System design is the key phase within the system development cycle. It consist of devising specifications for an information system (IS) that best fit a firm’s current and expected circumstances (Wilkinson. J.W & Cerullo. M.J, 1997). The design may involve an improvement to an existing IS or may pertain to the initial IS for a new firm. Wilkinson and Cerullo, 1997 stated, systems design as, Reassembling the components and functions of the IS to satisfy the organization’s information needs most effectively and efficiently.
Systems analysis is the process of studying an existing system – whether manual or automated – and its’ environment. The purposes of analysis are to understand the components and functions of the current system, to identify the organization’s information and processing needs, and to determine the characteristics of a new system to meet these needs (Dewitz, 1996). In the System Analysis phase, Preliminary Investigation, Problem Analysis (studying the existing system), Requirement Analysis (identifying the information needs and what the new system should perform) and Feasibility Study (determining whether the system is feasible for the proposed system) will be performed.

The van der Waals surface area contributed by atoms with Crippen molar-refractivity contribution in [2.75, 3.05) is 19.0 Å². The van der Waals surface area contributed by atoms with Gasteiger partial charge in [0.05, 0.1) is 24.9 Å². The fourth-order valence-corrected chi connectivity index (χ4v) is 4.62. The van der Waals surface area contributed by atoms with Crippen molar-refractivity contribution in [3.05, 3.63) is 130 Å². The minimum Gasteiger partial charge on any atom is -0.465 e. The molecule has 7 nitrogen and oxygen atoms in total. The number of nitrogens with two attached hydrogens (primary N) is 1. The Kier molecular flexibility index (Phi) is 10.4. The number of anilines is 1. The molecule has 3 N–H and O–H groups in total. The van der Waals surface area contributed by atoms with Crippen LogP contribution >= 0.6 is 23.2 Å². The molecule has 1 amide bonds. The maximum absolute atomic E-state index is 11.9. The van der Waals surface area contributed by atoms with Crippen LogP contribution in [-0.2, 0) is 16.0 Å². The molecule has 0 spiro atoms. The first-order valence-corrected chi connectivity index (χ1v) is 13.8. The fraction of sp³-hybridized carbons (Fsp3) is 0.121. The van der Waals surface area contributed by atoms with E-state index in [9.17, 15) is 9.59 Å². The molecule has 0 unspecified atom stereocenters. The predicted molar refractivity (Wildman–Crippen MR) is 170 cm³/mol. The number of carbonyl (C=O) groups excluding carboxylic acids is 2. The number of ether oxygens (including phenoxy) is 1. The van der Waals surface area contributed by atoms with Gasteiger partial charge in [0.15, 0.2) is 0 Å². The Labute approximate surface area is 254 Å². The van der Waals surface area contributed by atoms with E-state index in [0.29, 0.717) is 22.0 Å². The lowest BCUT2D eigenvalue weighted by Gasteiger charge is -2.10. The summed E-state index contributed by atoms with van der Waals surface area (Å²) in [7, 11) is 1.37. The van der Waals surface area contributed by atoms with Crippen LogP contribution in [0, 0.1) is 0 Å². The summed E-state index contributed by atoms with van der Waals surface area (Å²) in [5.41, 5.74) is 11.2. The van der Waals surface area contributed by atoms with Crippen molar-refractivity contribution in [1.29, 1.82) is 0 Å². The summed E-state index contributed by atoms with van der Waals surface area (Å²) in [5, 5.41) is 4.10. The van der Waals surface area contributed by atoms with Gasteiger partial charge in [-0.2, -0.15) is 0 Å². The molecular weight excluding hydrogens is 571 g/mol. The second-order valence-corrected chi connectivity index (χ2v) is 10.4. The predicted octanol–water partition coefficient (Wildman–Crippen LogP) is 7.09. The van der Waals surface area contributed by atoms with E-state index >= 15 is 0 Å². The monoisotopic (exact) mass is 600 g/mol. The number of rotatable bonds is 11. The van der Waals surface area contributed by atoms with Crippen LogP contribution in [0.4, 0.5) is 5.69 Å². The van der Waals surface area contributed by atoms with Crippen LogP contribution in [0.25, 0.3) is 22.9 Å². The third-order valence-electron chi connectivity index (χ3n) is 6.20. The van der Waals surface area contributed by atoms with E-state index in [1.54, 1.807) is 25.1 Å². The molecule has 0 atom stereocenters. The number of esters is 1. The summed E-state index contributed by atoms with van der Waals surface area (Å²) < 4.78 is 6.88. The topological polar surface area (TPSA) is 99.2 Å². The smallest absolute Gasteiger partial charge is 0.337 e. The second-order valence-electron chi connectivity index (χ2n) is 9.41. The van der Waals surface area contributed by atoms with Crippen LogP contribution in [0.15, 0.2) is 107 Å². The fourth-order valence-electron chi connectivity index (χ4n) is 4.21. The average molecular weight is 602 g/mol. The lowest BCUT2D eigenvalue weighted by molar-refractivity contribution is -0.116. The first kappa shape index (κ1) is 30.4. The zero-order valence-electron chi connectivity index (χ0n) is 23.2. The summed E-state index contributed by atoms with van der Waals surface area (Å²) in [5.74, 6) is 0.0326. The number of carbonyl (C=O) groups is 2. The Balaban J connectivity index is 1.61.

Before moving to the broader horizon of systems analysis it is necessary to shed some light about the core concepts of system and information systems. Dewitz (1996) stated, a system is a set of interrelated components that work together in a particular environment to perform whatever functions are required to achieve the system’s objectives. Each of these components is very critical to the makeup of the system. These components must be interrelated for the system to work properly. A system has three basic functions:
Figure 4.1: Basic functions of a system
Input: Input involves capturing and assembling elements that are to be entered and processed in the system.
Processing: Processing involves transformation process that converts inputs into outputs.
Output: Output involves transfer elements that have been produced by a transformation process to their ultimate destination.
Marketing Decision Support Systems (MDSS):
MarKeting decision support systems (MKDSS) is an information system that helps with decision-making in the formation of a marketing plan. The reason for using an MKDSS is because it helps to support the software vendors’ planning strategy for marketing products; it can help to identify advantageous levels of pricing, advertising spending, and advertising copy for the firm’s products (Arinze, 1990). This helps determines the firms marketing mix for product software.